Of course, the trouble is I can't tell you too much about it without giving the game away. However what I can say is that as you have probably surmised from the title, this is a very Amy-centric tale, but also it features a beautiful central performance from Karen Gillan. And we're talking  real knocking it out of the park stuff here. And she's matched with an equally powerful performance from Arthur Davril and some rather subtle work from Matt Smith. 

It's looks great and  features some eye catching direction from Nick Hurran. And indeed it was so well crafted, that it was only when I started to look up a few background facts for this review that I discovered that this is the cheap Doctor-lite episode for this block!

However the biggest credit must go to Tom MacRae, who has delivered an episode which both plays with some deep sci-fi concepts and delivers some very powerful drama. Now some will undoubted say that there was either too of the latter or not enough of the former, however personally I think the balance was spot on, with both elements complimenting and strengthening each other. 

Now I honestly dare not write much more for fear of spoilers slipping in, so then I shall round this off by saying that The Girl Who Waited is on par with the likes of Amy's Choice and The Doctor's Wife, so if you loved those stories, you are in for another treat...

Thursday, 8 September 2011

TORCHWOOD: MIRACLE DAY - Episode 9 The Gathering

546 Classification - Dial F For Fuckwittery

That's right folks, I'm dispensing with the usual spoiler status notifications as it's now very apparent that the show has already been well and truly spoiled... by the appalling plotting! Ba-dum-tish! Thank you, thank you, I'm here all week... But you can take it as a warning of torrents of  bad language to follow!

Well then the penultimate episode eh! Bet you're expecting loads and loads of really exciting stuff, with the script pulling out all the stops and the production crew spending the budget like a yuppie on a coke and hookers bender! And what does this episode actually deliver? A lot of squabbling in a Welsh terrace house! Brilliant eh! Bet you didn't see that curveball coming did you!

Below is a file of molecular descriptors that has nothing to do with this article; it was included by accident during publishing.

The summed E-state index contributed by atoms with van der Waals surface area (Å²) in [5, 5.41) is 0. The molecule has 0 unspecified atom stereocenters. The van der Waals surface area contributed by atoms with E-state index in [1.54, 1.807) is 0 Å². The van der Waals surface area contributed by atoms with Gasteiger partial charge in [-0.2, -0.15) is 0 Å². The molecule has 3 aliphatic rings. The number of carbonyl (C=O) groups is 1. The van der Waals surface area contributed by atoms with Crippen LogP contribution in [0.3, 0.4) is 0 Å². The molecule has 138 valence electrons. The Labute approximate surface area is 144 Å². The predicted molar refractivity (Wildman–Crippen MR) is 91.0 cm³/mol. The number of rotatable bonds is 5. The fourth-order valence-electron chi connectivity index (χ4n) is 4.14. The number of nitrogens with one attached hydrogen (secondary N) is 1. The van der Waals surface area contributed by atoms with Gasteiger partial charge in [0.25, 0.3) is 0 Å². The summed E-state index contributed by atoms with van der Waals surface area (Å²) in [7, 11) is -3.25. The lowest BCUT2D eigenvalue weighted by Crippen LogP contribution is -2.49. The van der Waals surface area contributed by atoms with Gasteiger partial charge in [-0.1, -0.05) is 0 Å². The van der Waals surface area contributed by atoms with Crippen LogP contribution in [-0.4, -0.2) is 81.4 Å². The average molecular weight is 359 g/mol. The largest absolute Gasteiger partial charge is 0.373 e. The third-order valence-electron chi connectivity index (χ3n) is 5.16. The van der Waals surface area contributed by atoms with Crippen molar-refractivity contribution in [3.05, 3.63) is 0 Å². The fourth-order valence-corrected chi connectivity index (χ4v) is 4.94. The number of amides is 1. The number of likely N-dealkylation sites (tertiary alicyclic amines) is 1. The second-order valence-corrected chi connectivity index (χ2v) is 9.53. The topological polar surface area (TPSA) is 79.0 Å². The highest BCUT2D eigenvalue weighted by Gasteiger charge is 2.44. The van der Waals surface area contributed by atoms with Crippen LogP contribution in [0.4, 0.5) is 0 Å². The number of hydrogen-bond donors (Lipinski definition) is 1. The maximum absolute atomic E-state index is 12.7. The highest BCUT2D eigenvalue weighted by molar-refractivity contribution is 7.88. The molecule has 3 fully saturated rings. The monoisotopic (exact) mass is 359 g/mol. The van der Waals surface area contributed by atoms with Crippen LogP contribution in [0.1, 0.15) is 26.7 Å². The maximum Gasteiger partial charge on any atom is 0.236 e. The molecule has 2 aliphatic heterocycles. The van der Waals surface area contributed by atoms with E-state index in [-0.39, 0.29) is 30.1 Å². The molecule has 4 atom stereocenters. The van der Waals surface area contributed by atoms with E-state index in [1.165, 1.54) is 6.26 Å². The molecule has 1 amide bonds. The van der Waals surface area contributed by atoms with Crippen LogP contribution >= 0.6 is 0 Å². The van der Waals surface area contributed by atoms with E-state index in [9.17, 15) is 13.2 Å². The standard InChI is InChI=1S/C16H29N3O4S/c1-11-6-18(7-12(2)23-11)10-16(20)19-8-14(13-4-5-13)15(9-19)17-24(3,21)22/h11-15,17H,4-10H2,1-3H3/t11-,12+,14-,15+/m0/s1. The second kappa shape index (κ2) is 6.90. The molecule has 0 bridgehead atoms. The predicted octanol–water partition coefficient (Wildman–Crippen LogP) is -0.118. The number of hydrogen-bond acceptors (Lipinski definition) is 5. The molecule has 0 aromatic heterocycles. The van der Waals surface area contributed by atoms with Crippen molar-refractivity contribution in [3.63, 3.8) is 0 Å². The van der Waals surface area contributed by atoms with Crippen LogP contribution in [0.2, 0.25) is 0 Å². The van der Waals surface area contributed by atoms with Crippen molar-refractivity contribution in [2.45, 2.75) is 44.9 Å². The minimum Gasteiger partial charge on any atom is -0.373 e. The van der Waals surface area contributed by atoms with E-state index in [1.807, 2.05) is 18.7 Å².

But wait, it gets better! Besides hammering down the brakes on the pace, we also jump forward in time two months! And why? Search me! Perhaps to let Jack heal from being shot? Or possibly so the date of the finale in the story matches on of the production crew's wedding anniversary? Or perhaps it's part of the number 2 motif Miracle Day seems to be developing - you know, how plot threads and story elements are shown then forgotten about and not mentioned for a a couple of weeks.

But aside from arguing over take-aways, the viewers at home are treated to a veritable feast of witless events. Now, yes it's a sci-fi show and a certain amount of suspension of disbelief is necessary but The Gathering insists on gut-punching you with idiocy after idiocy.

Highlights of imbecility include the following...

1) Gwen is using a common or garden search engine - a thinly disguised Google - to research the ultra secret 'the Blessing'. Because shadowy evil masterminds always post up details of what they are doing online don't they...
2) And apparently it's taken her two months to get through the first page of results....
3) Despite evading capture by the CIA and the Families, merrily hopping to and fro across the Atlantic, she can't hide her dead-ish dad from the local Gestapo.
4) Oswald Danes also apparently can globetrot with ease despite being the most high profile child murderer on the planet.
5) Data specialist Esther apparently is foxed by the simple task of translating foreign languages... If only there was some vast electronic network where you could contact a student of Mandarin or perhaps even an automatic translation service...

So far this incarnation of Torchwood have been fairly slow off the mark in tackling this Miracle malarkey, but the way they are carrying on in this episode is criminally stupid. And I'm now fairly convinced that with just the basic academic research skills I use in writing reviews and articles, I could have made more headway in getting to the bottom of the mystery than they have in nine episodes.

However, all this moronic scripting does actually have a purpose - I'm guessing it's to soften us up for the crowning cretinous big reveal of what the Blessing is...

(drum roll please)

...A giant geological lady's front bottom!

Yes, it's the biggest smutty joke Russell T Davies has attempted yet, making farting Slitheen and paving slab blowjob gags look like innocent and subtle innuendos.